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The Johns Hopkins ACG System models and predicts an individual’s health over time using existing data from medical claims, electronic medical records, and demographics like age and gender.
You gain the insights you need to evaluate and compensate providers, stratify risk, identify patients who would benefit from care management and forecast health care utilization.
For more than 30 years Johns Hopkins statisticians, economists and health care providers have collaborated with users to continually improve the ACG System’s ability to describe population health.
Over 140 million lives are impacted by the ACG System worldwide as health systems, health organizations, insurance companies, accountable care organizations (ACOs) as well as individual clinics and clinicians rely on the ACG System for health care analytics and insights into population health.
From the beginning, the ACG System has provided a more accurate representation of the health of the general population by transforming health care data into actionable information.
By capturing the morbidity burden of populations, the Johns Hopkins ACG System helps explain and predict how health care resources are delivered and consumed. Click on below categories to explore these different application types in detail, or visit our Applications page to see more application types.
Abstracts are now being accepted for the 2018 Starfield Award
Conference presentations and materials are now available to conference attendees.
Our 7th London Symposium “Understanding Population Health”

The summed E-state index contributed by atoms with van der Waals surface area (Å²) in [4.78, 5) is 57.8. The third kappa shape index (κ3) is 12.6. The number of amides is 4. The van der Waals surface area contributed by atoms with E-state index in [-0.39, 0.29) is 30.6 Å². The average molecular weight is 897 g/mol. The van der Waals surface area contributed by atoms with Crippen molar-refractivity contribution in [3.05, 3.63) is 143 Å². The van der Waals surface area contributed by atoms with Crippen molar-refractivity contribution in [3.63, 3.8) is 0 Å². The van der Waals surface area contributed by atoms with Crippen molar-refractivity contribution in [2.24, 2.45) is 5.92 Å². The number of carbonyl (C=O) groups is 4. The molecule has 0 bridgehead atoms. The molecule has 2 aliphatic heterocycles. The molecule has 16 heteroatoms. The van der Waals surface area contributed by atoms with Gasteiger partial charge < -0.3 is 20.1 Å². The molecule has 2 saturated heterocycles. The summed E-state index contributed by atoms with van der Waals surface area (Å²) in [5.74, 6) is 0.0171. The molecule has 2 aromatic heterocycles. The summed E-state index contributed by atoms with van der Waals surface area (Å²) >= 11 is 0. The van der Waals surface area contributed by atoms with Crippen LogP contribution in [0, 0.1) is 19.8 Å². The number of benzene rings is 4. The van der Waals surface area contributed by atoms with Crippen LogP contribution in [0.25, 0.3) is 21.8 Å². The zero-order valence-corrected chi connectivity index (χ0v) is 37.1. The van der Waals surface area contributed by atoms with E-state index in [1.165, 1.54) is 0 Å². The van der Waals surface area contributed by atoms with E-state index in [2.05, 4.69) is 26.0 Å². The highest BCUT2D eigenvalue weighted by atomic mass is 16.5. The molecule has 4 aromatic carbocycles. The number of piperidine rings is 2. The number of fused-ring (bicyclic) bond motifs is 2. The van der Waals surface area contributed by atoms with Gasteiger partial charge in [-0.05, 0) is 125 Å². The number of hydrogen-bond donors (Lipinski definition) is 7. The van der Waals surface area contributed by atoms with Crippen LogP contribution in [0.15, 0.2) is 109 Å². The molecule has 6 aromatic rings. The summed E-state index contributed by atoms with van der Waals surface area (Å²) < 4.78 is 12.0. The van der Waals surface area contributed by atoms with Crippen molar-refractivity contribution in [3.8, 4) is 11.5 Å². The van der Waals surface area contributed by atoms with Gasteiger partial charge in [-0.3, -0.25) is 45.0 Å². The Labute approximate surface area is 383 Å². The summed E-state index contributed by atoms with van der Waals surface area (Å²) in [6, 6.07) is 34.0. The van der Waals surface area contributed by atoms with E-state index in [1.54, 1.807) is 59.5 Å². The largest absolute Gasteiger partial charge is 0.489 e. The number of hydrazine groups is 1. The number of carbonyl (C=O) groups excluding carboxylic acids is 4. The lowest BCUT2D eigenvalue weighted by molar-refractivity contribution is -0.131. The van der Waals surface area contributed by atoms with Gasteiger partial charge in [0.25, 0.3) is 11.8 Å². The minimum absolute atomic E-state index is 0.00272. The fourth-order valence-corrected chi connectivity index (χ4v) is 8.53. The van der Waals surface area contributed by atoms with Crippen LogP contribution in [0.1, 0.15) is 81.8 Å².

Highlights include enhancements to the Utilization Profile Report, new reports and export files, expanded modeling and processing options, technical enhancements, documentation improvements, and more.
HealthPartners, the largest consumer-governed, nonprofit health care organization in the United States, used the ACG System to develop summary measures to identify and address conditions and factors that have the greatest impact on population health. The method addresses a persistent need in population health measurement for improvement. The article is a joint publication initiative between Preventing Chronic Disease and the National Academy of Medicine.
The ACG System was used to accurately select multi-morbid patients for participation in proactive care management, even after some of the highest risk patients are excluded because of prior clinical considerations.
Two recently published studies applied the ACG System to pediatric populations; one examining health care resource use and the other providing insight into risk factors associated with repeat tests.